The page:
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Trial-to-trial variability differentiates motor imagery during observation between low versus high responders: a functional near-infrared spectroscopy study


Holper, L; Kobashi, N; Kiper, D; Scholkmann, F; Wolf, M; Eng, K (2012). Trial-to-trial variability differentiates motor imagery during observation between low versus high responders: a functional near-infrared spectroscopy study. Behavioural Brain Research, 229(1):29-40.

Abstract

Trial-to-trial variability is a well-known issue in brain signals measured using functional near-infrared spectroscopy (fNIRS). We aimed to investigate whether trial-to-trial variability does provide information about individual performance. Seventeen subjects observed a virtual reality grasping task in first-person view while either imagining (motor imagery during observation, MIO) or imitating (motor execution, ME) the movements. Each condition was performed with the display in one of two positions, a conventional vertical position and a mirrored horizontal position which placed the virtual arm in the correct position relative to the viewpoint. Averaged oxy-hemoglobin concentration Δ[O(2)Hb] showed that the responses could be differentiated into two distinct groups: low responders (LR) and high responders (HR). Within groups, two main sources of trial-to-trial variability were identified: (a) the Δ[O(2)Hb] amplitude, with largest amplitudes in ME conditions (group HR) and smallest amplitudes in MIO conditions (group LR), and (b) the sign of Δ[O(2)Hb], with positive responses occurring most frequently during ME (group HR) and negative responses most frequently during MIO (group LR). Furthermore, the trial-to-trial dynamics differed between groups and could be described in group LR as inverted polynomial U-shaped curve in the mirror conditions (ME-mirror, MIO-mirror). Last, trial-to-trial variability was significantly dependent on task modality, i.e. ME (group HR) versus MIO (group LR), and/or the mirrored display positions (group LR). Our results show a relationship of trial-to-trial variability to individual MI performance, which may be of significance for neurorehabilitation applications. Although the sources of trial-to-trial variability remain unknown, we suggest that they may contribute to future neurofeedback applications.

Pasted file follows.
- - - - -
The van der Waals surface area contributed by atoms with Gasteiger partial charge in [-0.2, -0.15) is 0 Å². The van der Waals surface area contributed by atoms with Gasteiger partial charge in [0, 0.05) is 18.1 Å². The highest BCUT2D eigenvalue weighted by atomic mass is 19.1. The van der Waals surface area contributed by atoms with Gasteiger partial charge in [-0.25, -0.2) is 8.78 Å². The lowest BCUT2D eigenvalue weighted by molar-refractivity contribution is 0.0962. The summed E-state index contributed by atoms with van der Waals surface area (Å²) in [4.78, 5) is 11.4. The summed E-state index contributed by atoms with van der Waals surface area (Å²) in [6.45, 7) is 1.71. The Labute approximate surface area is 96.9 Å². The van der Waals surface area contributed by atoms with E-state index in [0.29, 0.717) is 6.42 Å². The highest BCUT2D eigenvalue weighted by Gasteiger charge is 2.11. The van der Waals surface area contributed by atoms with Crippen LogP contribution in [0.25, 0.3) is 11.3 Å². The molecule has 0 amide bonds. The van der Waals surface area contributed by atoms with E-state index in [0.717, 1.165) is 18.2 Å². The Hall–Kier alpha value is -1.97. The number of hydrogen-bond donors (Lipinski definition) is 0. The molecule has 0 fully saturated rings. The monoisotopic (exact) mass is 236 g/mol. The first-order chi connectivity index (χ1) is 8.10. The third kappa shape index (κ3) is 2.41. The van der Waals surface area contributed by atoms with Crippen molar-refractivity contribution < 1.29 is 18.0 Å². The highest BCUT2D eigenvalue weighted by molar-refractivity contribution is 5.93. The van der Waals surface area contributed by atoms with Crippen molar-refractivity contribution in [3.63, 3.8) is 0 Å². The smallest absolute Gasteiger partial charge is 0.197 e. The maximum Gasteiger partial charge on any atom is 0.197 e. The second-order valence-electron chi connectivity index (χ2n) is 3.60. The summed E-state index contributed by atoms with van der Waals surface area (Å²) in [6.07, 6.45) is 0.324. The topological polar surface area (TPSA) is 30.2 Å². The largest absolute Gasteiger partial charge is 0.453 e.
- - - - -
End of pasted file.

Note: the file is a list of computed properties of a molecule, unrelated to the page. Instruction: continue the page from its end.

Abstract

Trial-to-trial variability is a well-known issue in brain signals measured using functional near-infrared spectroscopy (fNIRS). We aimed to investigate whether trial-to-trial variability does provide information about individual performance. Seventeen subjects observed a virtual reality grasping task in first-person view while either imagining (motor imagery during observation, MIO) or imitating (motor execution, ME) the movements. Each condition was performed with the display in one of two positions, a conventional vertical position and a mirrored horizontal position which placed the virtual arm in the correct position relative to the viewpoint. Averaged oxy-hemoglobin concentration Δ[O(2)Hb] showed that the responses could be differentiated into two distinct groups: low responders (LR) and high responders (HR). Within groups, two main sources of trial-to-trial variability were identified: (a) the Δ[O(2)Hb] amplitude, with largest amplitudes in ME conditions (group HR) and smallest amplitudes in MIO conditions (group LR), and (b) the sign of Δ[O(2)Hb], with positive responses occurring most frequently during ME (group HR) and negative responses most frequently during MIO (group LR). Furthermore, the trial-to-trial dynamics differed between groups and could be described in group LR as inverted polynomial U-shaped curve in the mirror conditions (ME-mirror, MIO-mirror). Last, trial-to-trial variability was significantly dependent on task modality, i.e. ME (group HR) versus MIO (group LR), and/or the mirrored display positions (group LR). Our results show a relationship of trial-to-trial variability to individual MI performance, which may be of significance for neurorehabilitation applications. Although the sources of trial-to-trial variability remain unknown, we suggest that they may contribute to future neurofeedback applications.

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Additional indexing

Item Type:Journal Article, refereed, original work
Communities & Collections:04 Faculty of Medicine > University Hospital Zurich > Clinic for Neonatology
07 Faculty of Science > Institute of Neuroinformatics
Dewey Decimal Classification:570 Life sciences; biology
610 Medicine & health
Language:English
Date:2012
Deposited On:24 Jan 2013 10:30
Last Modified:05 Apr 2016 16:19
Publisher:Elsevier
ISSN:0166-4328
Publisher DOI:https://doi.org/10.1016/j.bbr.2011.12.038
PubMed ID:22227507

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